Giving a gift to a friend, family member or colleague is generally considered to be a good thing. However, the Internal Revenue Service may view it as a taxable financial transaction. If you are not careful, your gift may end costing you hundreds or even thousands of dollars in taxes. To get the most out of your gift giving experience, you need to know how the IRS treats the exchange of property and money for nothing or discounted compensation.
What Is Considered to be a Gift?
The IRS considers any property transfer that involves one person transferring ownership of that property to a second person without compensation or at a discounted rate as a gift transfer. This is true even when the transferring party did not intend the transfer to be a gift. For example, selling a family member a car below its market value is considered a gift giving exchange. Understanding this definition of gifting can help both parties avoid tax issues at the end of the year.
What Is the Gift Tax?
The gift tax was enacted to prevent people from avoiding the estate tax by giving away all of their property prior to death. What this tax does is set limits on how much you can give away each calendar year to a single person. For example, the 2012 limit was $13,000 per tax payer for gift recipient. This means that a single person can gift someone $13,000 a year, and a married couple can gift $26,000 a year to a single gift recipient. There is also a lifetime gift cap that cannot be exceeded. This lifetime cap was set at $5 million in 2011, but it is likely to increase in the future. If these gifting caps are exceeded, then the gift giver incurs a gift tax.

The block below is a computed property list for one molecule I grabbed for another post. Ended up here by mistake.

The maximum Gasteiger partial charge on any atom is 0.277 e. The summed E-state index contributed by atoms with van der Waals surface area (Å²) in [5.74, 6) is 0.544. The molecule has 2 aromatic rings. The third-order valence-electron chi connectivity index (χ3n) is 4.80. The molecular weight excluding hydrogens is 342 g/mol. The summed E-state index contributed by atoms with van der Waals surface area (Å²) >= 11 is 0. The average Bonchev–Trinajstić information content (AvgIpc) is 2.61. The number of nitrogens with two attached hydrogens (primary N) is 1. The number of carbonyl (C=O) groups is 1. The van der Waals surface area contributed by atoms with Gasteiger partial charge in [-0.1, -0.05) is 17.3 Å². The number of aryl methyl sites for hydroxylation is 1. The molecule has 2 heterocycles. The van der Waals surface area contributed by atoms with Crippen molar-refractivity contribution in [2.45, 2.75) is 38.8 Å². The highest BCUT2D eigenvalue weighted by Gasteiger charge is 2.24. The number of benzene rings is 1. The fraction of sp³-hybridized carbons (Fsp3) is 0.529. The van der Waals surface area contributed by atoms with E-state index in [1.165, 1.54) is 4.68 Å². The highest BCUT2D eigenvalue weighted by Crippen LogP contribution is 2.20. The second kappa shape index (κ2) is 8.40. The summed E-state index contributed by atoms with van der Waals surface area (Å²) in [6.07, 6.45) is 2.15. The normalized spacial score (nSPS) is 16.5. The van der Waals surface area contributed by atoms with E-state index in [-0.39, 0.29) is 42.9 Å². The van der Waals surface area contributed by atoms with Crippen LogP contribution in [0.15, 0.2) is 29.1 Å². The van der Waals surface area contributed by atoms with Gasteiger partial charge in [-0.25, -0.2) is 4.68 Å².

How Much Is the Gift Tax?
The gift tax is a high valued tax. In 2011 it was 35%. This means that if a gift was $26,000, $13,000 would be taxed at 35% for an added tax liability of $4,550.
Are There Exceptions to the Gift Tax?
There are several exceptions to the gift tax. For example the annual and lifetime gift caps do not apply to gifts given to spouses or to charitable organizations. Gifting money to cover someone else’s medical bills is also excluded from the annual and lifetime caps; however, in this case you have to make the payment directly to the health care provider.
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Author Byline: Meeka Samuelson is dedicated to helping others learn about personal finances.